Something truly phenomenal is happening here in Colombia. After decades of complete political uncertainty and lack of proper leadership, eight-years ago Alvaro Uribe came along, and ever since has been busy putting the country back on the geo-political map. Today, thanks to an absolutely fantastic, worldwide rebranding campaign, foreigners know Colombia as the country where “the only risk is that you’ll want to stay”, something opposite to its reputation in the recent past. Traveling here I can understand why this slogan was chosen. However, it would never have gotten hold had the country not been truly reorganized, safety returned to its streets and hope and trust restored in its people. I came to Colombia for the first time in 1992, at the end of the same 4-month trip that took me to Peru as well. Both countries were in similar circumstances then. Peru emerged from terrorism and uncertainty in 1995-96, when the Shining Path was largely silenced and its leader, Abimael Guzman, captured, by then president Alberto Fujimori. From that moment on, Peru slowly opened itself up to the outside world and, as mentioned before, our experiences there in those days have many similarities to what we see and hear in Colombia today.
Another impressive feat for a country so freshly back on track is the fact that today Colombians have the option to choose between two outstanding candidates for the Presidency: former Defense Minister and Uribe’s favorite, Juan Manuel Santos, and former Mayor of Bogota Antanas Mockus, preferred by the country’s students. Both candidates have a formidable political agenda, are very well prepared for the job and most countries’ people in this continent should consider themselves proud and very lucky to have the opportunity to choose only one of them. How Colombia managed to produce the political strength and vigor it shows in its current president and the two candidates to follow him, requires a deep political analysis, that has no place (yet?) in this story, but the mere fact earns Colombia and its people a lot of credit and respect. It also shows that Colombians are done with the past and ready for change, ready for a future that is in their hands - exciting times, for sure.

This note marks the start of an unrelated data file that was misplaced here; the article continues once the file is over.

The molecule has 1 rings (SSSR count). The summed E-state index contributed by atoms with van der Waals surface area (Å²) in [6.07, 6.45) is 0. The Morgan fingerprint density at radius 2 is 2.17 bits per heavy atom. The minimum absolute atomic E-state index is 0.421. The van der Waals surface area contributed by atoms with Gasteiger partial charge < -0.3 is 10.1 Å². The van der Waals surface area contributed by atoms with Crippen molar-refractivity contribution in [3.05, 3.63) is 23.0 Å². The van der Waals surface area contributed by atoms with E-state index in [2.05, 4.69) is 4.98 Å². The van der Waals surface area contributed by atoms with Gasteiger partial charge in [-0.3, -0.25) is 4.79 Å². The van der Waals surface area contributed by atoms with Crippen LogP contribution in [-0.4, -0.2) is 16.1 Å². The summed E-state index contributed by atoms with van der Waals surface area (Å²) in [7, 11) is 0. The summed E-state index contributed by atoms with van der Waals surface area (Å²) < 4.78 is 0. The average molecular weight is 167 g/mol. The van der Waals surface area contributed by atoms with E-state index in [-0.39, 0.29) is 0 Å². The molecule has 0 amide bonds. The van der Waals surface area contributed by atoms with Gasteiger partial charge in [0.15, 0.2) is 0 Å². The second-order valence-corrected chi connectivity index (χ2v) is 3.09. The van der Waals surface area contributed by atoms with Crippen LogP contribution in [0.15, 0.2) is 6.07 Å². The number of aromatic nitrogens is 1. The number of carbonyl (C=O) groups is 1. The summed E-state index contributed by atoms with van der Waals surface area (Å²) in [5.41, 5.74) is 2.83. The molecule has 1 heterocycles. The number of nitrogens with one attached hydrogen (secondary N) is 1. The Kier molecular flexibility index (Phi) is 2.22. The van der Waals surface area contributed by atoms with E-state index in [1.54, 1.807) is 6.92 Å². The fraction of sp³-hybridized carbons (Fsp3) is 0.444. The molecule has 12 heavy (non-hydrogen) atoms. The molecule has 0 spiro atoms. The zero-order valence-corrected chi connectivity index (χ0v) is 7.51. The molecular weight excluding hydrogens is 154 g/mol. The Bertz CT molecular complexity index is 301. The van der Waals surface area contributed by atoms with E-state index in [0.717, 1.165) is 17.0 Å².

June 21, Villa de Leyva – Bogota
Pfff, seems the time difference is affecting the kids more than normally. They keep waking up around 4.30-5am, which even when corrected to their natural clocks (2 hours later), is very, very early. Must be the clean mountain air or something… Bueno, at least it gives me some time to write until breakfast is served. Let me finish where I left off yesterday:
The end of Election Day showed another interesting feature of Colombian thinking. After Mr. Mockus had initially sprung up in the polls to potentially win the elections, the first round showed a favorable position for Mr. Santos, something that was confirmed when the majority of the votes were accounted for and he was elected as Colombia’s next President. Today is “ley seca”; it is forbidden to drink alcohol in public from 24 hours before until right after the elections, so our waiter is serving our beer in teacups and hiding the bottles. He says: “I am a student and Mockus is by far my favorite because he is a former teacher himself and has vouched to bring education back to the top ranks of the political agenda. But today it is just a little early for Mr. Mockus to take the stand, we are still living uncertain times and safety needs to be restored completely before we can start thinking about further reforms. Mr. Santos has the better cards to make sure that Colombia becomes a safe and stable nation. Without safety we are nowhere; without safety we cannot move on. That is why I chose Santos today; I want my country to be safe. Next round will hopefully be for Mr. Mockus.”
For me this clarifies what is happening here; Colombian people are not only done with the past and ready for the future to be in their hands; they are also very carefully handling that new-found responsibility, and moving cautiously to make sure that today will truly mark the continuance of change for the better, and that a solid base will be created to build that future upon. We have seen many bad examples of political manipulation for ourselves over the past 15 years, so being here and listening to the people, seeing how they truly take up the task of making sure they get the right representation for this time, feels like a breath of fresh air. This country is getting ready for a bright future and we sure want to be here when it happens.